Success in Catholic Education Breeds Success: Lourdes Academy, Miami Florida

A while back, I asked in the forum section of this site what accounts for Catholic schools closing in some areas, and thriving in others. I got a few really interesting responses.

Here in the Northeast, it seems that tuition is a huge factor in declining enrollments. In areas where the public schools compare favorably, or have after school programs which meet the needs of the community, parents are more likely to send their children to the public school than to pay tuition to the Catholic school. Parents who want a religious education, or one that conforms to the values systems in Catholic schools will pay the tuition if they are able. Interestingly, not all the students attending Catholic schools are Catholic. There are more lay teachers than nuns, and the once plentiful supply of professionals who worked for little or nothing is long gone. Add to salaries the increased costs of insurance, transportation, fuel, supplies, and technology, and you have quite a hike in tuition over what used to be expected.

I have written here about Transfiguration Academy, an interparochial school in northern New Jersey, which is merging several parish schools for reasons of economics, enrollment, and capitalizing on sharing individual strengths. Hardly a week goes by in the New York City tristate metropolitan area without some news of a Catholic school closing, and the pain felt by those who have supported it for generations. Grade schools supported by parishes seem to be most vulnerable, but some secondary schools have had to merge or change or close as well.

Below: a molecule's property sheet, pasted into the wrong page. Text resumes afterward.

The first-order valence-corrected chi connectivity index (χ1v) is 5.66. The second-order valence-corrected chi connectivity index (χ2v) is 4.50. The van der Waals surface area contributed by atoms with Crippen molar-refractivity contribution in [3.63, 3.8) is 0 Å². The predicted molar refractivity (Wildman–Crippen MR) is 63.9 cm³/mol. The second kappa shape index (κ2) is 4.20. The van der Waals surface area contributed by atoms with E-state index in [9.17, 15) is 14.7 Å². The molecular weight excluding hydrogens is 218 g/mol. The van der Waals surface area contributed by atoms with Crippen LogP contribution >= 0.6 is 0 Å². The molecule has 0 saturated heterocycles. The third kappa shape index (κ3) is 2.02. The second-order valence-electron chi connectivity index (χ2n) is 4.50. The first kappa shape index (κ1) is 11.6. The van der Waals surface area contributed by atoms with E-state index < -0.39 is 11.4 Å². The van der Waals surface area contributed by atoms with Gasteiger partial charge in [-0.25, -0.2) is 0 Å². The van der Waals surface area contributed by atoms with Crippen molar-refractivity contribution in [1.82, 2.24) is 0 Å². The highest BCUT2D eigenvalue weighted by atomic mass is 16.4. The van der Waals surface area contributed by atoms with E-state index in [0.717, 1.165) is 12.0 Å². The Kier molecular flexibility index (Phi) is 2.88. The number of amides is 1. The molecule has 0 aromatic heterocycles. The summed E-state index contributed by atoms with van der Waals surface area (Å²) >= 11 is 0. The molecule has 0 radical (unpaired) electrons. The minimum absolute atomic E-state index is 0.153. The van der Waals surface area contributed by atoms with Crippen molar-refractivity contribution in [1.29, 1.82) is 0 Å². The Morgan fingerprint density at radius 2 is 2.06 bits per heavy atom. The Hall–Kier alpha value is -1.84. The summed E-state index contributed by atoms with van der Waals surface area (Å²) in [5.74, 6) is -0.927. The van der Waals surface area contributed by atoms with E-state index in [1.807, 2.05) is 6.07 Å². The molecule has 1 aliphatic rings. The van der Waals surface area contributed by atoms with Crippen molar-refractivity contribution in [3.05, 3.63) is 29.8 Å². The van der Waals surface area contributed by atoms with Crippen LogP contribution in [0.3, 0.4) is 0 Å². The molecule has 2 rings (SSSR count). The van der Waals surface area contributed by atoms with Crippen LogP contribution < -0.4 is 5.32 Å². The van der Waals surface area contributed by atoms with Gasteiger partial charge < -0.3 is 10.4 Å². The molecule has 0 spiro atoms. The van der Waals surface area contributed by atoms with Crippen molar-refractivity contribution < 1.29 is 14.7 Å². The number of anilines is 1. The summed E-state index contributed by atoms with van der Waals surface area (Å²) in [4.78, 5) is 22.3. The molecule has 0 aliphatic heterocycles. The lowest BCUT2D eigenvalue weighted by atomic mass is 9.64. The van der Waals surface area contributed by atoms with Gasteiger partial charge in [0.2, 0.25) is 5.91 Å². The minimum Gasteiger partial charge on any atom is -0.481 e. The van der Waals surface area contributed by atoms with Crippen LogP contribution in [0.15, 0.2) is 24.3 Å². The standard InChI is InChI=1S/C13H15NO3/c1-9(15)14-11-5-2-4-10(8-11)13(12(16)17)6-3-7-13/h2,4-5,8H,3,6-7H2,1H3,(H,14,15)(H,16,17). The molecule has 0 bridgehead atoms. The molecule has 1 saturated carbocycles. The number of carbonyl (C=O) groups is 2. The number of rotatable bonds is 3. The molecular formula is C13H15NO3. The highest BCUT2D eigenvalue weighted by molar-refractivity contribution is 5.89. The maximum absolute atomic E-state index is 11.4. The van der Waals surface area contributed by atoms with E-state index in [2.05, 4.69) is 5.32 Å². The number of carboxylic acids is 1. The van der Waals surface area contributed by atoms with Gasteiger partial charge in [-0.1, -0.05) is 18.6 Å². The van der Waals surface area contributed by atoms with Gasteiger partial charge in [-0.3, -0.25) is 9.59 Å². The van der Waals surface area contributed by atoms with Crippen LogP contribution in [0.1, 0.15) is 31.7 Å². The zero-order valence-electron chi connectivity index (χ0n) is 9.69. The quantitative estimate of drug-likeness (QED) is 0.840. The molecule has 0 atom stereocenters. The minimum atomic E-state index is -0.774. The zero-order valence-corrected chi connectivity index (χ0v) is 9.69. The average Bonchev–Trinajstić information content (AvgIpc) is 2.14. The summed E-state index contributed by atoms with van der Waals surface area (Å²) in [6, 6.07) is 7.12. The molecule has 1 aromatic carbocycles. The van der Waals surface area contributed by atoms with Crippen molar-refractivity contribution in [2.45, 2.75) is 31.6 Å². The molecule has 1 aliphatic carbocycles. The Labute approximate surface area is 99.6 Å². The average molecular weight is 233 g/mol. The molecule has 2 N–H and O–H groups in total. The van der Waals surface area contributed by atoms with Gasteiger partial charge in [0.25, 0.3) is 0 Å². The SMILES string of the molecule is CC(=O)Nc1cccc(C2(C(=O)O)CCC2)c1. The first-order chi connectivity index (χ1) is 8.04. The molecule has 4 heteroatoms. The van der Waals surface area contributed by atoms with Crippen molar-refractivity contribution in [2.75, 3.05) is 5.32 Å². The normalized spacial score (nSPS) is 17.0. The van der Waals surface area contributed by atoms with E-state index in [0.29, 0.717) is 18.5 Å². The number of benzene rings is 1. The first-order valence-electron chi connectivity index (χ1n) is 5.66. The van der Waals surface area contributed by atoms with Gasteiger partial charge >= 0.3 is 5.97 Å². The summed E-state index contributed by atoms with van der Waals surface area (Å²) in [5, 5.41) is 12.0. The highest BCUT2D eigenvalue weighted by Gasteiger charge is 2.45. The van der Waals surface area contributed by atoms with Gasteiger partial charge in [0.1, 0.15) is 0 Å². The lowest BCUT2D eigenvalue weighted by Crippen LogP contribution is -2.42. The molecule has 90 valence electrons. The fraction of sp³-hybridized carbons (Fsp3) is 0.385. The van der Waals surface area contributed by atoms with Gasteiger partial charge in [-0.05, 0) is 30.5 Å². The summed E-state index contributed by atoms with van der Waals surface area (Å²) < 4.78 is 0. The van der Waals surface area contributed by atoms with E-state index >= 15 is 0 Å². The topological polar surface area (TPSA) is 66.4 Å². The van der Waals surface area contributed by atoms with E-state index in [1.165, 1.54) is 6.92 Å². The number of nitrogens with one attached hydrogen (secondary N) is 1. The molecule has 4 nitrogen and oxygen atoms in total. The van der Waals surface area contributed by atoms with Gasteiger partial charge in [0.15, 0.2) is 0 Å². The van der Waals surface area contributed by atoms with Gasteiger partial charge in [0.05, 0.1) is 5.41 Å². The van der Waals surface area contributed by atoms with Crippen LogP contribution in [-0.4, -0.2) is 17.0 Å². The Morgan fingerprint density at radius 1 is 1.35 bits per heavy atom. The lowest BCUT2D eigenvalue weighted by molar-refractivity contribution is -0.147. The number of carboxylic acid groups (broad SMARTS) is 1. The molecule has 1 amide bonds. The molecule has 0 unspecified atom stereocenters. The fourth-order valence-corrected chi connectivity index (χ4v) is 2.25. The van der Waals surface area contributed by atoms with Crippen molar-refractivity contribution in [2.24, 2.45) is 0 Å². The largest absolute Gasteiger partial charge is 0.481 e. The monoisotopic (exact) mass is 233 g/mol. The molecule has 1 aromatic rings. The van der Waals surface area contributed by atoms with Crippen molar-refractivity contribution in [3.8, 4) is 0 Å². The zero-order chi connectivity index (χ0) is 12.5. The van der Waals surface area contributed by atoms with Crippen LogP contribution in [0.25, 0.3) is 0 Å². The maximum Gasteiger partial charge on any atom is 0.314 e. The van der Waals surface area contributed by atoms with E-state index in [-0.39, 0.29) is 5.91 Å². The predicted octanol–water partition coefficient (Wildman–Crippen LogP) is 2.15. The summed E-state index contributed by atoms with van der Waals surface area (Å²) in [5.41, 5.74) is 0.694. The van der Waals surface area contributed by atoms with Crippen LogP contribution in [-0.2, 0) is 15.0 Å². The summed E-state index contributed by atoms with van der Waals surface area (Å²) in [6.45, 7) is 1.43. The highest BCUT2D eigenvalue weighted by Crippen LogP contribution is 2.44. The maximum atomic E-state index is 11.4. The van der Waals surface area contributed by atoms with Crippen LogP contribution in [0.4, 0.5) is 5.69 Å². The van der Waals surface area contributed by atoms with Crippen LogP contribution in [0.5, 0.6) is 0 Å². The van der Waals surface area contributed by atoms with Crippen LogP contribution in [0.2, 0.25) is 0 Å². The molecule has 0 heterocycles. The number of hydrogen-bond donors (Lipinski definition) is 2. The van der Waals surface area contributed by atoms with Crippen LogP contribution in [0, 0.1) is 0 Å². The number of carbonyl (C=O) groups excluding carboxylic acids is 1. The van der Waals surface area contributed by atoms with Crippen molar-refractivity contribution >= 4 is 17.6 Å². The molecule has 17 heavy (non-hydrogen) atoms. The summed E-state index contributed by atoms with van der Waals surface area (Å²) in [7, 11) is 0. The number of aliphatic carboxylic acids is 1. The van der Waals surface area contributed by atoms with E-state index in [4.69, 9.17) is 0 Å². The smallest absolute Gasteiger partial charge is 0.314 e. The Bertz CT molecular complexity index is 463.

It is a totally different experience for my alma mater Lourdes Academy in Miami Florida. Martica Castellanos, the alumni liason says “We have just recently finished our acceptance process for the coming school year and have had the difficult task of turning away over 150 applicants. I know that is not the case where you are. Believe you me, this does not feel much better. We have so many bright, talented and special applicants from beautiful families that we do not have the space for. Sometimes it is a very painful process for all involved.”

Tuition at Lourdes is $6900 a year. As was the situation when I was a student there, it is not a “rich kid’s” school. Admission is limited to girls from practicing Catholic families, and qualified students from non Catholic families are admitted as space is available. Some students are the second or third generation of their family to attend. In addition to tuition, families are expected to pledge a donation per daughter for three years of her attendance an amount donated to a special fund for activities, scholarships, and improvements. This is similar to the requirement in many parochial schools that families donate volunteer service or a charitable contribution above tuition.

Clearly demographics have a lot to do with the school’s success, but there are other things too. Good contact with alumni has always been maintained in the 40 some years of the school’s existence. Today there is a strong alumni organization across the world which works with the development office to raise funds on a continuing basis. Parents also have many opportunities to become involved. As an all female institution, the school occupies a niche.

Success breeds success. The school has always maintained excellent academic standards. They have long been recognized by local and national educational organizations, and their students continue to win awards in important academic competitions. Alumni go on to college, and many have become prominent in the professions of law, medicine, business, entertainment, media, and education. They continue to give their support and their donations of time and talent to the school. A consistently excellent faculty keep the school on the cutting edge of technology and educational developments.

From time to time, I will feature a successful Catholic high school or parochial school, focusing on what they have done to achieve not only survival, but excellence. It is my hope that those who are struggling to establish new schools or prevent longstanding ones from closing may get some new ideas and find resources.
Meanwhile, not to brag, but here is what success looks like: